As a general rule, avoid cards that charge high interest rates (above 25 percent). Those with challenged credit will typically be offered higher rates but should look for those no higher than 20 to 24 percent. If your credit score is low, shop around for secured cards. These are credit cards that you apply for after making a cash deposit, usually equal to the amount of the credit limit to be issued, which secures the credit line. This makes extending credit low-risk for the credit card issuer.

With timely payments, your credit score will improve, and the best secured cards will convert to standard, unsecured credit cards with higher limits and more attractive consumer features, like lower interest rates and cash back promotions on purchases. You may even be able to get back the amount initially deposited.

Look at Customer Reviews

Check independent, non-company sponsored customer reviews and take the time to read them. Poor customer service, unwieldy customer website interfaces, lack of timely posting of your payments, or not issuing credit limit increases after a year of responsible credit usage are all warning signs.

Be Strategic

Your research should have resulted in several attractive card options that are right for you.

Narrow It Down to Two Cards

Compare credit card options and try to narrow these down to no more than two major credit cards. Unlike installment loans such as a car or a mortgage, submitting multiple applications for credit cards within a short period of time is considered a hallmark of risky and irresponsible consumer behavior by creditors. This will impact your credit score negatively. Allow at least six months between applications for new credit cards.

Be Aware of Credit Limits

Consider the possible credit limit of the card for which you are applying. If you can realistically keep your credit usage, or utilization, to 30 percent or less of the full amount, and consistently make your payments on time, the card in question could help you increase your overall credit score and improve your odds of receiving a higher credit limit (and gaining greater buying power) in the future.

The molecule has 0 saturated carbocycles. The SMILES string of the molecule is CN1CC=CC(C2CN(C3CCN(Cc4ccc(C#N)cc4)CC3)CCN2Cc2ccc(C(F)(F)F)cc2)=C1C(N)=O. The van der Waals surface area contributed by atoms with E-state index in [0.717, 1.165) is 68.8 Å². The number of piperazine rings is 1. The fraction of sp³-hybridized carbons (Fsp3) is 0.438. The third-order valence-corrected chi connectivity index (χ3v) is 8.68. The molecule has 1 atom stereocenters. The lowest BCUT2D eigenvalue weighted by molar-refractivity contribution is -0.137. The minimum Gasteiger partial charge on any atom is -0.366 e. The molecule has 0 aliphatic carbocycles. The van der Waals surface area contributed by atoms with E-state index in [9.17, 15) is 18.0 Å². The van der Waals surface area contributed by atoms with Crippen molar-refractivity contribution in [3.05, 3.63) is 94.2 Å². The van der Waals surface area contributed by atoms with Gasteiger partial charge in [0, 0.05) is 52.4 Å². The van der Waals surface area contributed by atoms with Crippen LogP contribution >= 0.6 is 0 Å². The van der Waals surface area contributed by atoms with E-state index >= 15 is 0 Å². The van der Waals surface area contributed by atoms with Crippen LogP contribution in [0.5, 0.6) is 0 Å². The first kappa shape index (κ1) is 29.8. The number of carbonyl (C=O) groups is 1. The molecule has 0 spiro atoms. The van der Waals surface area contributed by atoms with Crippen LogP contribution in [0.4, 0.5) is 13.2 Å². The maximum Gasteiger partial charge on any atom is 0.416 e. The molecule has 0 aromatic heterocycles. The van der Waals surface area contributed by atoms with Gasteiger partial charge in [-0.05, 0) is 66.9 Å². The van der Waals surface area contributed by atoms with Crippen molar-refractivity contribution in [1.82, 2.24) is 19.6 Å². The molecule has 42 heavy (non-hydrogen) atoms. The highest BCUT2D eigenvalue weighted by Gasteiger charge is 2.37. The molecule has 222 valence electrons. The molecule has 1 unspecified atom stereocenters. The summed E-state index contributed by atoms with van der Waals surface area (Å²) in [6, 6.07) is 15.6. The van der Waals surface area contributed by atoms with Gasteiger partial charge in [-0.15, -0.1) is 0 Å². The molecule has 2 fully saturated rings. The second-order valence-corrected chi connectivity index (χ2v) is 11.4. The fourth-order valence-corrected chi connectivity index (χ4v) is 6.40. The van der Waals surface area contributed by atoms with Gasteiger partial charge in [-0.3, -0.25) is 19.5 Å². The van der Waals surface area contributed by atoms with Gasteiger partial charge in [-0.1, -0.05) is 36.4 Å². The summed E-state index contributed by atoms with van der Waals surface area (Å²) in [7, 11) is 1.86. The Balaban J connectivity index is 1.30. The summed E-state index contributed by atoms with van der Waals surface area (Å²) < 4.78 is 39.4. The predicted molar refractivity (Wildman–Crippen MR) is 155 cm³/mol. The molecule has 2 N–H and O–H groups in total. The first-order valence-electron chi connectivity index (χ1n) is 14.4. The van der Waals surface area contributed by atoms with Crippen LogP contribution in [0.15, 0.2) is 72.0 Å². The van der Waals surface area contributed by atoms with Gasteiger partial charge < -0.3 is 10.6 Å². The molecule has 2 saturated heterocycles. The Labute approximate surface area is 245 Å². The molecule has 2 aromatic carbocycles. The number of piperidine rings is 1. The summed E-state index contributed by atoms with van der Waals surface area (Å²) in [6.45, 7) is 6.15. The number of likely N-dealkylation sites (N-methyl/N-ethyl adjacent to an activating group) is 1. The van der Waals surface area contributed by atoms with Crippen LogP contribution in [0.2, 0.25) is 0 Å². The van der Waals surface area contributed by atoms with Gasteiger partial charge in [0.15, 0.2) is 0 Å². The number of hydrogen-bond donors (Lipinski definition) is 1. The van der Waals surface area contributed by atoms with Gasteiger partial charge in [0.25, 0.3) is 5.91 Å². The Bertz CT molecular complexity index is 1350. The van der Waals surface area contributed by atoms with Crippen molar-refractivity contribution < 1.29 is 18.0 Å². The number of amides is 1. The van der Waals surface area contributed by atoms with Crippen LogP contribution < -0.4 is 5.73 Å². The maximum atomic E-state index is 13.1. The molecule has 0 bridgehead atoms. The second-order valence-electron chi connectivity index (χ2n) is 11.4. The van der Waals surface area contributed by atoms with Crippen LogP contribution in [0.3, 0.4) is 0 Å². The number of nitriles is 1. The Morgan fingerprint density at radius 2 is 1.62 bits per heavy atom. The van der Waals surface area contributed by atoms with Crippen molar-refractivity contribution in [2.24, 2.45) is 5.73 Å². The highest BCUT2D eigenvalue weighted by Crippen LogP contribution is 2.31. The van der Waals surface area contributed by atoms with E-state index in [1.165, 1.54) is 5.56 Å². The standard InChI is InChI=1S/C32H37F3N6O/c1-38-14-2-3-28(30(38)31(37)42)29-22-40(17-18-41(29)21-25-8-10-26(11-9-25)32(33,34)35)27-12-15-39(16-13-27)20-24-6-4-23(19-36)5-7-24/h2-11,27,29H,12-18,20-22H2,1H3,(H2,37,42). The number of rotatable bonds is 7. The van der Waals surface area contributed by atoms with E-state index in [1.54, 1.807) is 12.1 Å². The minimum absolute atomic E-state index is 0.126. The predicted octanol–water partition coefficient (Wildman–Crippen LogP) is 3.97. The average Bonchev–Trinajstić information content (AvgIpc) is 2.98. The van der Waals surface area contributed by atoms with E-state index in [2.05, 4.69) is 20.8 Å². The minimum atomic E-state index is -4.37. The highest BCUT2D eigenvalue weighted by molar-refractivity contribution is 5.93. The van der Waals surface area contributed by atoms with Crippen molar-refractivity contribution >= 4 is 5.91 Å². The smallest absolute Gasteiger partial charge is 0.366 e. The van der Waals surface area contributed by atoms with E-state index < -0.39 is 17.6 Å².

Improve Your Chances

Before applying, reduce your overall outstanding debts and retain proof of payments (such as receipts) that you can submit/upload as proof that your debt-to-income ratio is desirable. This will show the creditor that you have the ability to repay your debts. Avoid any new debt while applying for new credit.

Complete the Application

Now that you've done your research and narrowed down your options, it's time to apply. It's easiest to fill out the credit card application online.

  1. Enter the credit card issuer's online portal and open the application form.
  2. Provide the information requested and be as honest as possible to the best of your knowledge.
  3. Never overexaggerate your income, however, you can improve your chances for approval by including all monthly or annual income, both from employment and any additional income from investments or payments you may receive from other sources.
  4. Before submitting your application, the form will ask you to provide an electronic signature. This is as legally binding as a handwritten one.

Successfully Apply for the Right Card

Educating yourself about credit in general and what credit card options are available to suit your needs will go a long way toward improving your chances of being accepted for a new credit card. Be responsible with your credit and make timely payments and you can continue to get better options as time goes on.

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Applying for a Credit Card